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Ernsting’s Family uses machine learning to optimise prices

Ernsting’s Family uses machine learning to optimise prices

German retailer Ernsting’s Family is using machine-learning to set prices for all its products, across channels.

The fashion retailer is using technology from Blue Yonder, tested in a five-month pilot, to optimise prices for all its products across its 1,800 stores and other outlets in Germany and Austria, from April.

The price optimisation solution promises to deliver the best price reduction for each individual product – by size and colour, automatically. It takes into account the sales goals of each store in relation to demand and stock levels when setting prices.

“Our margins on selected articles have already increased within our five-month test. As a result, we decided to enter into a long-term partnership with Blue Yonder,” said Horst Beeck, chief financial officer of the Ernsting’s family corporate group.

Ernsting’s family was previously challenged by the short life cycle and seasonality of its range of products. Each of its stores receives products from the 12 monthly collections every two days. That means products have to sell as fast as possible. During the five-month pilot phase, the Blue Yonder technology enabled the sale of selected items within a defined period of days. By doing so, Ernsting’s family achieved its goals, and with noticeably higher profits and margins on the test collection.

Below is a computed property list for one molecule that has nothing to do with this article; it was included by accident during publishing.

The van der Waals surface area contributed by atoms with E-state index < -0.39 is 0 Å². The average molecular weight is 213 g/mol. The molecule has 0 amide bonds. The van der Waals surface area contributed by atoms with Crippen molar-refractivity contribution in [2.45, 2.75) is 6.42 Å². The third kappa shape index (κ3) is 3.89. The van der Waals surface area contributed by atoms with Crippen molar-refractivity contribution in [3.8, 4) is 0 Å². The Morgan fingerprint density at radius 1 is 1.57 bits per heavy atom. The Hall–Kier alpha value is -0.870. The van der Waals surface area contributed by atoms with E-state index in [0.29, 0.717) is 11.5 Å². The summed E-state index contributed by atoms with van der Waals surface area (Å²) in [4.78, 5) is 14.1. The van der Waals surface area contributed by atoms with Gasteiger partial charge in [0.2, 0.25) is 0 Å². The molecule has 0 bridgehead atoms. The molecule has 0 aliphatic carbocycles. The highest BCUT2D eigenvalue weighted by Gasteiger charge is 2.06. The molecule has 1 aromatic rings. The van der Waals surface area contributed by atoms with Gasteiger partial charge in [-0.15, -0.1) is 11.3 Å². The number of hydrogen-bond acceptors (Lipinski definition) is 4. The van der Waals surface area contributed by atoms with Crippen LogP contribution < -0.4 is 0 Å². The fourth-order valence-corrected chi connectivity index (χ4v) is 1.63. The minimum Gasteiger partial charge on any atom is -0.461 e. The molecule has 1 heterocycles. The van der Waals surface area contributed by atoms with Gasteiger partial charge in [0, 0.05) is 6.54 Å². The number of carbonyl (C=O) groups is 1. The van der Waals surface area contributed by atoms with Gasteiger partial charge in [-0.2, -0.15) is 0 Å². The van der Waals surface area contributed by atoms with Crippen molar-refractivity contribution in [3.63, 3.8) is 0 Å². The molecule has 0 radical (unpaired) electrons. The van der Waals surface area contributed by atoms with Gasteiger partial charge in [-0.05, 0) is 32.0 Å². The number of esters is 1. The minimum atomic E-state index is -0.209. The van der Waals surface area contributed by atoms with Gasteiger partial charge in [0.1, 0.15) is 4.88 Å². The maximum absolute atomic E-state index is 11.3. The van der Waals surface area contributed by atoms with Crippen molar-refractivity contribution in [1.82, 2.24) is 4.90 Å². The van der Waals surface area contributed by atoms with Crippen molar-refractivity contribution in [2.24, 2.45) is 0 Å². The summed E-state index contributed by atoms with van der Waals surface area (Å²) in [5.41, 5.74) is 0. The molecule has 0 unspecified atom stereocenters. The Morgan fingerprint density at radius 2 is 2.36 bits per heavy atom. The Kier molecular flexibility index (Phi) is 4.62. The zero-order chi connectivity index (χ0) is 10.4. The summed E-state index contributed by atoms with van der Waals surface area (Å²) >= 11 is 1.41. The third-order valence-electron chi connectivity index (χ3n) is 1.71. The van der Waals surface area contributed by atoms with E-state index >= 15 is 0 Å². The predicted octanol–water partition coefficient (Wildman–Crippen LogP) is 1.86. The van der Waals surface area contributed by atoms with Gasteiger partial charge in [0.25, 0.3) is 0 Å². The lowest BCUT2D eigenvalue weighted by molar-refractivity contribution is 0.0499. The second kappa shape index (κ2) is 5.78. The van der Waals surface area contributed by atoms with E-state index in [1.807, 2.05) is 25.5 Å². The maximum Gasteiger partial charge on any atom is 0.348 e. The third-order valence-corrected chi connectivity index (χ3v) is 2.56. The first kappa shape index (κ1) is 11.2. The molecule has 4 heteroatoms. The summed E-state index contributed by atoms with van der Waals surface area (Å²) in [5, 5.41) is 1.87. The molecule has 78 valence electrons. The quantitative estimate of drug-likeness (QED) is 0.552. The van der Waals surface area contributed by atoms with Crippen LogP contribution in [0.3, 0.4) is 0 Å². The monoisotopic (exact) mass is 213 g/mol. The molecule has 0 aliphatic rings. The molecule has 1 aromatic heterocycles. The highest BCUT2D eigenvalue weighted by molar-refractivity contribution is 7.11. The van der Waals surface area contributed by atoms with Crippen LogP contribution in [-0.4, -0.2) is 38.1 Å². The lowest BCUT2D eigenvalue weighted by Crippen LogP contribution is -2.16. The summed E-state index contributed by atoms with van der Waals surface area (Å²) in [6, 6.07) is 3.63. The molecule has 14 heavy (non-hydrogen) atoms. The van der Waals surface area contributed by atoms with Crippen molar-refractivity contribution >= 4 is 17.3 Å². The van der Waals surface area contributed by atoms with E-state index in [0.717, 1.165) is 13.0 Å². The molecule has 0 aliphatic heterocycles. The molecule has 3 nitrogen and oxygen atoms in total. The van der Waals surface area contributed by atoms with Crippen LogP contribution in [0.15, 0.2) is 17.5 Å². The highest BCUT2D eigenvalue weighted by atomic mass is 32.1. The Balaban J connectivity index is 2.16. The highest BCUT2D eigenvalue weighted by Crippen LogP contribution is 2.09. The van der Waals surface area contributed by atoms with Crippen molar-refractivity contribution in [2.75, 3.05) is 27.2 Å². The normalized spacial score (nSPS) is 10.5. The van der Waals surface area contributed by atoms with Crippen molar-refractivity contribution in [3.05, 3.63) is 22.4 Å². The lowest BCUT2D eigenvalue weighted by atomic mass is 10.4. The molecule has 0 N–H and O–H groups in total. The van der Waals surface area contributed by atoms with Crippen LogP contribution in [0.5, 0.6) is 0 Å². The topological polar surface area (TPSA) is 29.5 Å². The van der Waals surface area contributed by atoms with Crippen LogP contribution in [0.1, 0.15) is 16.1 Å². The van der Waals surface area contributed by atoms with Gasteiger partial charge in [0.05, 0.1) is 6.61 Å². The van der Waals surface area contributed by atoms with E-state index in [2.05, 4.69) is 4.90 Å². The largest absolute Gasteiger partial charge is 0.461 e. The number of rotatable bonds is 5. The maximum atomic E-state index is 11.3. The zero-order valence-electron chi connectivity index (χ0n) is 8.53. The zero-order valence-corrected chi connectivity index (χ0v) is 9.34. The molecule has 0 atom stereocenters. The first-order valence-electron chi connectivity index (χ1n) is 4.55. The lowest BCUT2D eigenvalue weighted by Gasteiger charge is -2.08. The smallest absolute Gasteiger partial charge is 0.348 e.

The pilot project included 50 clothing items from collections for women and children. Between July and November 2017, Ernsting’s family used Blue Yonder’s solution to set the prices for this collection in 50 test shops in Germany. That was compared with 50 shops that were not using the solution. The result was faster sales in the test group. Blue Yonder analysed an extensive number of indicators, including stock levels, sales, promotions, climate and weather conditions, as well as the product information for each article.

Uwe Weiss, chief executive of Blue Yonder, said: “By considering store capacity and the cost of each price change, we were also able to noticeably increase sales quotas and margins by conducting a daily data analysis to set automated pricing decisions. This includes whether certain sizes or colours of certain items have better or worse sales numbers. During the pilot, price reductions happened more frequently, but the reduction was lower than average.

The retailer will roll-out the solution across all 1,800 stores in Germany and Austria in April 2018, as well as online for a clothing collection. Over the next three years, the solution will be implemented on its entire digital collection.

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